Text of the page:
Primetime at the Adrian C. “Ace” Israel Fitness Center resembles a scene from a science fiction novel: man merged with machine, stubborn muscle pushing stubborn pedal. Bodies running, but getting nowhere.

A steady hum echoes into the fourth floor hallway of Payne Whitney Gymnasium. It’s 4:30 p.m., and the floor is transformed into a sea of undulating arms and legs. Amid the clatter of weights and the rush of heavy breathing, the California wildfires blaze on the television sets. The people on the elliptical machines “run” with giant moon steps toward their reflections in the mirror.

All the treadmills and ellipticals and most of the bicycles are occupied. A few newcomers move like vultures from machine to machine, looking for a tired victim. Soon, a short line forms next to the water fountain.

Everyday, roughly 1,200 Yalies come to the “Ace” Israel Center to get their fitness fix. They stuff their bags into the cubbies, put on their headphones and attach themselves cog-like onto their machine of choice.

But the disembodied feel of the Fitness Center’s late-afternoon rush is deceptive. Camouflaged among the white T-shirts hide the true, the few — the “Fitness Junkies.”

Despite busy schedules, there exists a core group of students who manage to work out at the Fitness Center four to five times a week. For many of them, working out has become their primary extracurricular activity.

“At Yale, there are the extremes,” Andrea Maikovich ’05, who teaches an aerobics class on the fifth floor twice a week, said. “We get a lot of people who are very obsessive. If you go to the gym you see people who are there every day, way too long.”

A microcosmic social order has taken root in the Fitness Center. The hard-core fitness buffs generally segregate into two groups — the lifting-lovers stick to the weight room and the cardio-crazies plow away on the ellipticals and treadmills. People defend established niches, and symbiotic partnerships form and flourish.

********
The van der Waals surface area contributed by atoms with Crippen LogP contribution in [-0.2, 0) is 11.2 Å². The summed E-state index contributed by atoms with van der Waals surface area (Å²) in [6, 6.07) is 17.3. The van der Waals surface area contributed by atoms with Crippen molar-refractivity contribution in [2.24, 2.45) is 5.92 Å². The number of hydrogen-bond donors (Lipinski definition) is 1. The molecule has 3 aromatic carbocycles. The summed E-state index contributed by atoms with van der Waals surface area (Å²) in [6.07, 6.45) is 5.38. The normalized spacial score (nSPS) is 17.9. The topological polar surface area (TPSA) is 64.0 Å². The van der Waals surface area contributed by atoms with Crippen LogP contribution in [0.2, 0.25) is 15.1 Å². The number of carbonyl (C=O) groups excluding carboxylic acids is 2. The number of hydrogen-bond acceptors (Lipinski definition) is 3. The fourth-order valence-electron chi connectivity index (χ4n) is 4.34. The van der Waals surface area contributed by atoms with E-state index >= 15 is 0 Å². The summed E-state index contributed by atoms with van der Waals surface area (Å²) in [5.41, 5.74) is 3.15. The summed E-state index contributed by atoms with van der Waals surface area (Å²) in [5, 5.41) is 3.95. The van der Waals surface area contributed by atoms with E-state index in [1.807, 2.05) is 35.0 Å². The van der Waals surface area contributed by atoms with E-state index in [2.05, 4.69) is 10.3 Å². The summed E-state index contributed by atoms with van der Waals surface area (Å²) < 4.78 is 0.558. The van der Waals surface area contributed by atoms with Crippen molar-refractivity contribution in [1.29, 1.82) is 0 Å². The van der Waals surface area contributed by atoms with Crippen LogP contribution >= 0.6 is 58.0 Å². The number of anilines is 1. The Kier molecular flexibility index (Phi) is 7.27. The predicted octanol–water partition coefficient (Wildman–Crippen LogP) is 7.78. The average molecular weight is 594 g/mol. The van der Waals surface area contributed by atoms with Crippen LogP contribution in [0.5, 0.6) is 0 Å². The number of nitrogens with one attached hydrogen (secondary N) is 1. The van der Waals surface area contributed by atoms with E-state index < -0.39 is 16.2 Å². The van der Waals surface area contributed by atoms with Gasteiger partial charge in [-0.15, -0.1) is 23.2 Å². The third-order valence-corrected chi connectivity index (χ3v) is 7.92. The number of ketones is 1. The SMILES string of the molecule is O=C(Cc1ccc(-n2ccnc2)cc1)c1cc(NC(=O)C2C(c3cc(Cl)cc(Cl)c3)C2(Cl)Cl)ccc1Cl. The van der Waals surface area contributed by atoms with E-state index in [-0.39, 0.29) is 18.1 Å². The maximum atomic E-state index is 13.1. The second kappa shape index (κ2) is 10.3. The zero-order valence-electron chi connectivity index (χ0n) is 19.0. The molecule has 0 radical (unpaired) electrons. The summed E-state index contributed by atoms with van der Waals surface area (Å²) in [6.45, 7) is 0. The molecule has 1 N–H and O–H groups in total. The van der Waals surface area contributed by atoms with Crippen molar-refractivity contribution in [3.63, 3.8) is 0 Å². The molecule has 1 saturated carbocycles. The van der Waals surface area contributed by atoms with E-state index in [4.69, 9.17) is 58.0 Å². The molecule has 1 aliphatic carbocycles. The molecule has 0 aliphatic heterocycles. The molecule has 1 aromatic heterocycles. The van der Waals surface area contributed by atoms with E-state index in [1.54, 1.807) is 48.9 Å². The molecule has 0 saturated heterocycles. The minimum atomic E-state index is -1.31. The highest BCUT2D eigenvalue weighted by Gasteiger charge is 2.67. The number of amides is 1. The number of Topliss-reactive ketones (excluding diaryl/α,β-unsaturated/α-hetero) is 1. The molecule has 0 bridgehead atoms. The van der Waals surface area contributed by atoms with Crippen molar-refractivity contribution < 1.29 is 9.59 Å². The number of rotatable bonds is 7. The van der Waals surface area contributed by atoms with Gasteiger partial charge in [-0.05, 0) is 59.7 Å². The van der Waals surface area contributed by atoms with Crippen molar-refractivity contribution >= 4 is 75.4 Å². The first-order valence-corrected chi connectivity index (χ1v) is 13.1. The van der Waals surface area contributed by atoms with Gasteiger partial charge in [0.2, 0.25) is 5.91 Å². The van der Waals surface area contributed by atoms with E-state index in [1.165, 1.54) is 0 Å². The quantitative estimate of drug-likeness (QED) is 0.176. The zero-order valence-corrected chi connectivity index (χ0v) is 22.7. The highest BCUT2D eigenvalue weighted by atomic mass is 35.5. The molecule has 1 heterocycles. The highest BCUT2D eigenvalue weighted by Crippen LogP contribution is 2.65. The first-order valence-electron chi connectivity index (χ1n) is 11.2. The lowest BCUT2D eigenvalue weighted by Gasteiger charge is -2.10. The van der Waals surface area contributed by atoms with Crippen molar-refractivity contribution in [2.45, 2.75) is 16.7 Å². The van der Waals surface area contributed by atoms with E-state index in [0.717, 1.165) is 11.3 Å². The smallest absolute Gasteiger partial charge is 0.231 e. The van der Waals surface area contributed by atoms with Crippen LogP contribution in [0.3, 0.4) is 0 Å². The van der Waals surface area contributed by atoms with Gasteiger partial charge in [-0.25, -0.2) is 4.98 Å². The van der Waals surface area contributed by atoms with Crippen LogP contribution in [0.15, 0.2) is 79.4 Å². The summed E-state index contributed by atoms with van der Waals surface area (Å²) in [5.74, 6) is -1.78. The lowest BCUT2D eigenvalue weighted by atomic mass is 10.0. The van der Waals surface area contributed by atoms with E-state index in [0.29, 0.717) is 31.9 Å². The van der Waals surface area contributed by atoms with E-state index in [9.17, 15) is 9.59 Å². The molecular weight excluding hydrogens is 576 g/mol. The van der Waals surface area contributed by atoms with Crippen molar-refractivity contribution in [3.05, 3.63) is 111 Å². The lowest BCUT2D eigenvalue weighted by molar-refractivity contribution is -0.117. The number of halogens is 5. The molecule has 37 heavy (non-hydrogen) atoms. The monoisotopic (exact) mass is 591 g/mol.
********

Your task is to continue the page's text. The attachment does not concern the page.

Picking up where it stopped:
Muscle Men

In the weight section, the social order resembles the television show “Cheers,” with its distinctive regulars who come back again and again.

But in the weight section, everybody does not know your name.

“People you see at the gym usually have something you remember them for,” said Corey Morenz ’07, a Fitness Center regular who lifts five times a week.

During his hour and a half workouts, Morenz frequently sees the “Kid with the Crazy Sunglasses,” the “Big-Guy-with-the-Small-Head” and of course, “Crazy Towel Guy,” who covers his face with a towel while he lifts.

“We don’t know names, just personalities,” Morenz said.

Mike Gold ’04, another Fitness Center junkie, said he also sees the same people repeatedly. Gold, who used to run with Yale’s cross-country team, lifts four to five times a week. Gold said that lifting becomes addictive — the more you lift, the better you get, and the better you get, the more you like it.

Gold said he has also met good friends at the Fitness Center, and his gay friends like scoping out the sculpted bods.

“It’s a big gay pickup site,” he said. “Major gay culture in there.”

But at a school renowned for academics, Gold said he often has a hard time explaining his commitment to fellow students, who think he ought to spend that time improving his mind.

“For people who don’t do it, they consider it really vain,” he said. “But I consider it improving my mind. It really flushes the stress out.”

Larry Matthews, the associate director for Sports and Recreation Athletics, agrees that exercise benefits the mind. He said the philosophy of the gym can be summed up in the Greek credo, “A sound mind in a sound body.”

New machines are regularly added to the Fitness Center to keep up with demand and technology, Matthews said. Although ellipticals and treadmills are the most popular, Matthews said he maintains a diversity of machines in order to keep people from the boredom of repetition.

But even with the large number of available machines, territorial quibbles occasionally occur among weight room regulars.

Back in the weight section, Morenz walks away from his bench for a few minutes to spot his lifting buddy Pat Muha ’07, he returns to find Crazy Towel Guy lying on Morenz’s bench with a turquoise towel draped over the bar. Annoyed, Morenz tells Crazy Towel Guy to scram.